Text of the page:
The acceptance of the LGBT community around the world has largely been focussed in the Americas and Western Europe; the recent success in the United States has been the latest victory in the fight for equality however there are some part of Europe that due to right-wing governments and/or conservative social attitudes have prevented the legalisation of same-sex marriage. This article was specifically look at the campaigns for marriage equality in Italy, Germany and Greece which I believe are prime candidates to be the next countries to undo this injustice.
On first appearances it may appear optimistic that Italy, whose population according the CIA World Factbook is 80% Christian with this group being “overwhelmingly Catholic”, may be the next European country to legalize same-sex marriage but Italy, considering its collective religiosity, has been quite tolerant of homosexuality and has been legal since 1890 including under Fascist leader Benito Mussolini. In Italy public opinion has changed significantly on equal marriage is the thing that is pressuring politicians to act. For the first time ever a Demos poll in 2014 showed a majority (55%) supported same sex marriage with a significant minority (42%) opposed. The importance of such a poll is that in other countries very few people that support equal marriage switched sides whereas people who were opposed to same-sex marriage and people whoa re undecided are much more likely to do so; it is hard to know whether this trend is likely to apply to Italy due to the religiosity of Italian society but LGBT rights activists across Europe look to Ireland as a shining example of a religious society embracing marriage equality.
Traditionally conservative attitudes are still present in Italian society, as was seen in the last few weeks when the Mayor of Venice Luigi Brugnaro has prohibited Pride parades during his time as mayor saying that “there will never be a Gay Pride in my city”. Similarly, because Prime Minister Matteo Renzi is attempting to remain electable to the more conservative parts of the country, he is only proposing the introduction of civil unions in the same mould of civil partnerships in the UK which he believes would prevent significant electoral losses and also bring Italy into line with a European Court of Human Rights decision that ruled that LGBT people’s rights were being violates because there was no legal provision for them.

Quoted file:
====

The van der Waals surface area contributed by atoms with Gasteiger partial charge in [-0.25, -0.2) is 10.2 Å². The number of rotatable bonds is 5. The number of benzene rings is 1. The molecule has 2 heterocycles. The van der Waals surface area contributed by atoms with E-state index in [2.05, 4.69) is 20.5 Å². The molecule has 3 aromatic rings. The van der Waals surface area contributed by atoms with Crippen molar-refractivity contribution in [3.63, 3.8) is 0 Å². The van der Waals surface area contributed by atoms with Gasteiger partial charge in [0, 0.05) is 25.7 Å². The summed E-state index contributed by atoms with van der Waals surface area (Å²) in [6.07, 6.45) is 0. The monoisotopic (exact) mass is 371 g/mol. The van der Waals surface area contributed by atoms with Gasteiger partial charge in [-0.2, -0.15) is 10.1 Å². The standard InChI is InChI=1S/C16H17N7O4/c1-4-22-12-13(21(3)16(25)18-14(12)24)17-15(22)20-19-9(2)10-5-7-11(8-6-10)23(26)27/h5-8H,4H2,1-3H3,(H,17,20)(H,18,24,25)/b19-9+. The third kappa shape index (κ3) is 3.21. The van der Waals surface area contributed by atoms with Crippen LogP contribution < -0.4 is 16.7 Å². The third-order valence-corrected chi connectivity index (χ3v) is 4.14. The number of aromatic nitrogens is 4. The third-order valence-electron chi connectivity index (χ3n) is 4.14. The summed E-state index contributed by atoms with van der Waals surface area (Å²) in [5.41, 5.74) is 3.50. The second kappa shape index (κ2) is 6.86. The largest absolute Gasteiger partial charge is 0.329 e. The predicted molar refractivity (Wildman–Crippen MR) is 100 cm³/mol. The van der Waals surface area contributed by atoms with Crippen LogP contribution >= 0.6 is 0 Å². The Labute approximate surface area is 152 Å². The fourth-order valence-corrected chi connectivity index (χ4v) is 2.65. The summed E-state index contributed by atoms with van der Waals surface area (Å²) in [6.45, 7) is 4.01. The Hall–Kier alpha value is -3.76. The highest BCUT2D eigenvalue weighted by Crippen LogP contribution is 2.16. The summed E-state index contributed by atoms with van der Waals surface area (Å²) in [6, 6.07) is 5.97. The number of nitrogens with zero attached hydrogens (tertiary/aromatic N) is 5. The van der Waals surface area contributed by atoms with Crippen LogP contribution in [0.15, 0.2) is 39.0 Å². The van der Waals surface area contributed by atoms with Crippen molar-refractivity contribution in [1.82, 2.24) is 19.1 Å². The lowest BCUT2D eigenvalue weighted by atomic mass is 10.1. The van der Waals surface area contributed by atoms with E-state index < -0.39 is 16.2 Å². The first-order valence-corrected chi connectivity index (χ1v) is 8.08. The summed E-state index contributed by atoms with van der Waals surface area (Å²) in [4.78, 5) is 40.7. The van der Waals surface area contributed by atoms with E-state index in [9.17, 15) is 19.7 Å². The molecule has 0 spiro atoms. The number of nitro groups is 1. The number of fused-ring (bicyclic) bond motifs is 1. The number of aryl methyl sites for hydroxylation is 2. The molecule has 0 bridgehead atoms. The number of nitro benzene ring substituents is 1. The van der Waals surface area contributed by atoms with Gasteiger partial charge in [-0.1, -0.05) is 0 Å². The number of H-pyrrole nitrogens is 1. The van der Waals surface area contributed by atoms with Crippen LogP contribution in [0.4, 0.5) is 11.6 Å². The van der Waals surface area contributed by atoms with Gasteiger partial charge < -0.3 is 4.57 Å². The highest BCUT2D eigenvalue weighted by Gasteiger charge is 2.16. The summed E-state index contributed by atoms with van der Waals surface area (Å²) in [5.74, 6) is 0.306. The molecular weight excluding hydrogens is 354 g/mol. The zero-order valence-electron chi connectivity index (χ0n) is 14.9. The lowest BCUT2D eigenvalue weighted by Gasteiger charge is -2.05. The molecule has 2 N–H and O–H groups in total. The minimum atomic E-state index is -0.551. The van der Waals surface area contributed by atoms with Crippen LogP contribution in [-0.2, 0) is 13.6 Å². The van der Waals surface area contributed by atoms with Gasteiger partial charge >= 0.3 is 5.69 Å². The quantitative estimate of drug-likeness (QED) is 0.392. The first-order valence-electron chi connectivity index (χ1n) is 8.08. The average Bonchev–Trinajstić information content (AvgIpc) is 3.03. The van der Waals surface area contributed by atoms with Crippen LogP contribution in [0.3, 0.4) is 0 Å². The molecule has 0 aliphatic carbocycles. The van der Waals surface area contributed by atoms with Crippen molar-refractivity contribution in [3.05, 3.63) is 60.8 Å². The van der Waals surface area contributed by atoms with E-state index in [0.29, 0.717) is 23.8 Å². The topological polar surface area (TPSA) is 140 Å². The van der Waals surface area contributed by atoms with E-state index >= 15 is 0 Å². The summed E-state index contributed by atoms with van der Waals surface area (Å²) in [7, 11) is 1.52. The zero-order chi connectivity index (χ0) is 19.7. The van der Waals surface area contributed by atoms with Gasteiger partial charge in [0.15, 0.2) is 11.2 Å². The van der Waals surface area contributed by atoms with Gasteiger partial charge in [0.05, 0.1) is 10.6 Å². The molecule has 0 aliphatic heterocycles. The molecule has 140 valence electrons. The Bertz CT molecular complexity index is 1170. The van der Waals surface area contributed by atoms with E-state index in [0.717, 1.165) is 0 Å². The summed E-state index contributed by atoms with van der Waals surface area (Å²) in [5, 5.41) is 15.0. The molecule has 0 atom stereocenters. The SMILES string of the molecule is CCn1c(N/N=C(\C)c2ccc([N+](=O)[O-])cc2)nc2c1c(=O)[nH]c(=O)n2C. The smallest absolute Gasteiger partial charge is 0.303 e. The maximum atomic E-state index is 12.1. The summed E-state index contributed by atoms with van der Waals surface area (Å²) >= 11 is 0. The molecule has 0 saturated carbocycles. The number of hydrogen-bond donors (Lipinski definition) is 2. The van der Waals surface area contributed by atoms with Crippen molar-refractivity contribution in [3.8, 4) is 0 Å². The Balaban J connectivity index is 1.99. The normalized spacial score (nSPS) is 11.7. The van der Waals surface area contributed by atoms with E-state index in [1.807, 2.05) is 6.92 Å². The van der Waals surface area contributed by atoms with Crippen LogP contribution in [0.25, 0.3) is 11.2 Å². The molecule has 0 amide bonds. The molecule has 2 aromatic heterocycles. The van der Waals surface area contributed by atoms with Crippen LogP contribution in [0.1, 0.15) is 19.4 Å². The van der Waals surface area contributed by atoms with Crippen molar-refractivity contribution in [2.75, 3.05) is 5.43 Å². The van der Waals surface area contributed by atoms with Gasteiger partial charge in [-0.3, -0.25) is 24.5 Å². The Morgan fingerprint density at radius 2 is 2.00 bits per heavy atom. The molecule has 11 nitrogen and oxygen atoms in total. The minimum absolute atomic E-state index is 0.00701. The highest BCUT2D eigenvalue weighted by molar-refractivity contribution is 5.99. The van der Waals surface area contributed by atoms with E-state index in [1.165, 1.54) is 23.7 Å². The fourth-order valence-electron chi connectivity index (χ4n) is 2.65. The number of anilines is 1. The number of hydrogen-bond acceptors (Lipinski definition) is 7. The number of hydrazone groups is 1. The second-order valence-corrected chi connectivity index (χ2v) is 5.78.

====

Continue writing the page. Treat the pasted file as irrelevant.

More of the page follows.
Renzi has been reserved about whether he supports equal marriage or just civil unions but I would also say that the poll has strengthened the hand of LGBT activists who can now call for a referendum like in Ireland which could be Renzi’s way out; if Renzi doesn’t want to legislate in fear of reprisals it would be harder for him to lose votes if the issues is decided directly by the population as Renzi could argue that he couldn’t deny the Italian people a democratic vote. Due to Renzi’s unwillingness to speak about his own opinions on the subject it is unclear as to whether, in the event of a referendum, he would campaign against equality or not but having the majority of public opinion in support of same-sex marriage would mean that doing so would be more electorally damaging than voting against a bill in Parliament.
Germany has also been slow at allowing marriage equality but this too is under threat as a result of changing public opinion. According to a YouGov poll in May 2015 65% of people support same-sex marriage with the support broken down by party showing that a majority of all the major national parties support marriage equality: 57% of CDU voters, 79% of SPD voters, 68% of Die Linke voters and 94% of Green voters. The same poll also showed the more divisive issue of same-sex adoption is also supported by 57% of people compared with 35% opposed and 8% of undecided.
The response of political parties to this increase of support has been unfortunate as the electoral maths doesn’t add up for pro-LGBT advocates. Chancellor Merkel has said as recently as July 2015 that she views marriage as between “a man and a woman living together” which would mean that a referendum on the subject would be out of the question as public opinion is opposed to her position. As long as Merkel is the Chancellor there will be no progress on this issue as, despite the CDU/CSU supporting the equality of rights for LGBT people regarding finances, The Union doesn’t support equal marriage or same-sex adoption. Their ideological position stems from Christian conservatism so the easiest way to achieve marriage equality in Germany, either through legislation or through referendum, would be to remove The Union from power. The only other way would be for the SDP in the current Grand Coalition to propose a referendum but this would be unlikely as they are the junior partner and the programme for government was decided upon in 2013 after the last Bundestag election.